Hercules mainframe emulator
Shadow Files Instead of Snapshots
Hercules does not use snapshots like other virtualization programs, but it does implement shadow files, which can be put to similar use. To use a shadow file, you need to change the lines with the hard disk configuration slightly (Listing 2, line 29ff.):
0A01 3390 dasd/sys1.dasd ro sf=shadow/sys1_*.dasd 0A02 3390 dasd/sys2.dasd ro sf=shadow/sys2_*.dasd
After starting, Hercules automatically writes the shadow/sys?_1.dasd files. The sf+ * command at the Hercules console creates a new set of shadow files, up to a maximum of eight files. sf- * merge or sf- * nomerge accepts or discards the changes to the current shadow step. Accepting means that sf- merge writes the changes from, for example, sys1_2.dasd to sys1_1.dasd. To write changes to the original files, you must specify sf- * force (or omit the read-only option ro).
The Hercules suspend and resume commands save and restore the complete system state; however, this mechanism does not work reliably – zLinux will not work after you use it.
z/OS and MVS
From a Linux perspective, the mainframe is just one architecture out of many, so it makes sense to look at the operating systems that normally run on mainframes. On the current crop of systems, the operating system is z/OS 1.x. (Version 1.9 was released in September 2007.)
Unfortunately, z/OS is not free. Although there is an "ADCD" package for developers and a z/OS demo package, you at least need to lease an IBM machine to use it legally. This just leaves the granddaddy of today's z/OS, MVS (version 3.8), as an alternative for experimenting at home.
MVS (Multiple Virtual Storage) was developed from earlier IBM operating systems; its direct predecessor is the OS/360 MVT (Multitasking with a Variable number of Tasks) variant. MVS then became the operating system for the next generation of hardware, the System/370 computer, which supported virtual memory as of 1972.
Interestingly, the older S/360-67 models did support virtual memory, but at the time, batch processing was regarded as far more important and hardware support for memory virtualization was thus omitted from the S/370 series.
MVS was released in 1974 and led directly via MVS/XA, MVS/ESA, and OS/390 to z/OS. Now MVS is freely available because operating systems at the time were distributed openly.
A "turnkey" MVS system is available for Hercules: the MVS Turnkey System . The only additional software you need is a 3270 terminal emulator; Linux users can install the x3270 package that comes with their distributions.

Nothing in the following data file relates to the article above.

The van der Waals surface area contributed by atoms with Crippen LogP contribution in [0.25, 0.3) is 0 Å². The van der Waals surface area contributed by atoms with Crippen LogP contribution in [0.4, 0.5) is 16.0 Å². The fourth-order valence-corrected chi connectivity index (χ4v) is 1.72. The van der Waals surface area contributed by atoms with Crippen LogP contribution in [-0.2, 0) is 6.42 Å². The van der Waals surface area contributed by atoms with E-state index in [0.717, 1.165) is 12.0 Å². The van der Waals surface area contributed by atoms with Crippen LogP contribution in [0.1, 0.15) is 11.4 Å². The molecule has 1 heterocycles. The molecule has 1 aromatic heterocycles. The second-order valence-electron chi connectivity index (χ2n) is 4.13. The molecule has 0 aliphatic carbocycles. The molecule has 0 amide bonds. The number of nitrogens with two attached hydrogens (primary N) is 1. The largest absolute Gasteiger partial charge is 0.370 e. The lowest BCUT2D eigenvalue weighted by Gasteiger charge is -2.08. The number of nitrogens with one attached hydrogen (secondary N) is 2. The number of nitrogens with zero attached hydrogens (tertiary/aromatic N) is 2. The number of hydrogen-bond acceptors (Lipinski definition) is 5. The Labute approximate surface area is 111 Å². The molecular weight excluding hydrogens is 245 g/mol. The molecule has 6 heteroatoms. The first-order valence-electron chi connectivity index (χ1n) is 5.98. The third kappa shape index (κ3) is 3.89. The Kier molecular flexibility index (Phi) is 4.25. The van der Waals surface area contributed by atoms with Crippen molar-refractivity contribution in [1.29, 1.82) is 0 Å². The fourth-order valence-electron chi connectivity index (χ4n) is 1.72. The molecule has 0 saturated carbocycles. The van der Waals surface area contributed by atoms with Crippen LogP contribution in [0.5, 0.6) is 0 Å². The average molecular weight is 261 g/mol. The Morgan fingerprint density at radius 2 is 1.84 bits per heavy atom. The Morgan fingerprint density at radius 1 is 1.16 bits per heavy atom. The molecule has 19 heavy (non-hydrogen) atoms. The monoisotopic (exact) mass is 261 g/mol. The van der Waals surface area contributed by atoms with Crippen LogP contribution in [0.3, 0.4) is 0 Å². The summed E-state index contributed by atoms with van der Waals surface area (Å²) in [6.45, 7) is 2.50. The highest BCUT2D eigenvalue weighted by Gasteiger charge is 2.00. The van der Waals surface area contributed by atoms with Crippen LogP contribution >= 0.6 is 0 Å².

If you think you can set up a mainframe system quickly and start using it, you will be disappointed. Although you can boot and down the system using the "Cookbook" , it will not help you much if you do not have any previous mainframe experience. If you are seriously interested in immersing yourself in this material and working your way through the available documentation – including the current z/OS documentation, which is freely available from IBM – you will enjoy the experience of your own mainframe.
Hercules offers a stable emulator for mainframe architecture. Running on a powerful midrange system, the performance should be sufficient to replace a zLinux test LPAR. If you are thinking of porting your software to zLinux, you can use Hercules or the Community Development System for Linux (LCDS), a service provided by IBM .
- Hercules: http://www.hercules-390.org
- Conversion table for DASD sizes: http://www.sdisw.com/vm/dasd_capacity.html
- ThinkBlue/64 Linux for zSeries: http://linux.zseries.org
- CentOS: http://www.centos.org
- MacIsaac, Michael, Ronald Annuss, Wolfgang Engel, et al. Linux for IBM eServer zSeries and S/390: Distributions. Redbooks, 2001: http://www.redbooks.ibm.com/redbooks/pdfs/sg246264.pdf
- Linux Redbook portal: http://www.redbooks.ibm.com/Redbooks.nsf/portals/Linux
- The MVS 3.8j Turnkey System: http://www.ibiblio.org/jmaynard/turnkey-mvs-3.zip
- Information about the MVS Turnkey System: http://www.bsp-gmbh.com/turnkey/index.html
- Community Development System for Linux (LCDS): http://www-03.ibm.com/systems/z/os/linux/lcds
Buy this article as PDF
HP's annual Cyber Risk report offers a bleak look at the state of IT.
But what do the big numbers really mean?
.NET Core execution engine is the basis for cross-platform .NET implementations.
The Xnote trojan hides itself on the target system and will launch a variety of attacks on command.
Spammers go low-volume, and 90% of IE browsers are unpatched.
Adobe scrambles to release patches for vulnerable Flash Player.
Four-inch-long computer on a stick lets you boot a full Linux system from any HDMI display device.
New statute would require companies to report break-ins to consumers.
Weird data transfer technique avoids all standard security measures.
FIDO alliance declares the beginning of the end for old-style login authentication.